Marian K. Schneider: “Election security is a nonpartisan issue and the goal of hardening our voting systems against potential threats is shared across the aisle.”
The following is a statement from Marian K. Schneider, president of Verified Voting, formerly Deputy Secretary for Elections and Administration in the Pennsylvania Department of State, following the press conference with Lt. Col. Anthony Shaffer this morning in Harrisburg, PA. Lt. Col. Shaffer also testified during the Senate Committee on State Government Hearing on Senate Bill 48 this morning.
“Verified Voting applauds Lt. Col. Anthony Shaffer’s testimony this morning urging Pennsylvania to replace all paperless DREs and for underscoring that this is a cybersecurity threat that needs to be addressed. The Pennsylvania legislature needs to appropriate additional funding to reimburse counties for the cost of replacing aging and vulnerable electronic voting machines with ones that have a voter-marked paper ballot of votes cast before the 2020 election.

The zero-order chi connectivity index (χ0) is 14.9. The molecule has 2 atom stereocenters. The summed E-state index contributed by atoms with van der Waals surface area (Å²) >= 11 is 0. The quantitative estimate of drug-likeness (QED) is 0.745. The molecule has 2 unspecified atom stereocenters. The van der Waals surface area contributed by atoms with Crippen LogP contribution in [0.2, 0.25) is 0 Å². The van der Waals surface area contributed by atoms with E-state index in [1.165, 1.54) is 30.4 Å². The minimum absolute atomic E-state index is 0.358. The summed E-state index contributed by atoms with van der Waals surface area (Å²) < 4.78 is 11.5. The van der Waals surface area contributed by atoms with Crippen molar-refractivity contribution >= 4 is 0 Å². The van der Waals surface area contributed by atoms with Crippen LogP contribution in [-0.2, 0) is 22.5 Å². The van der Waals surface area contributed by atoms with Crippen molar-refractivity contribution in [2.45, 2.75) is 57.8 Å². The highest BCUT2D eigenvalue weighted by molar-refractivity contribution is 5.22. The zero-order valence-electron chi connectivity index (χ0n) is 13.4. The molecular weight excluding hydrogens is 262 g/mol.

“The cost for replacing that equipment could reach $150 million, yet Gov. Tom Wolf’s budget only asks for $15 million for this year and an additional $15 million each year for the next four years. As Lt. Col. Shaffer and a number of House Republicans demonstrated today, election security is a nonpartisan issue and the goal of hardening our voting systems against potential threats is shared across the aisle. Access to adequate funds is what is needed to meet that goal. The need for replacement is urgent: without voting systems that retain a voter-marked paper ballot for recounts and audits, Pennsylvania’s elections will be dogged by legitimacy questions and will be the easiest targets for motivated attackers.
“Verified Voting also urges the Pennsylvania Department of State to insist that all newly-certified voting systems include the most secure features and will be ready for robust post-election tabulation audits. Given the threat of hacking and other cyberattacks, the cost of replacing Pennsylvania’s current systems in 50 counties far outweighs the cost of leaving our elections vulnerable.”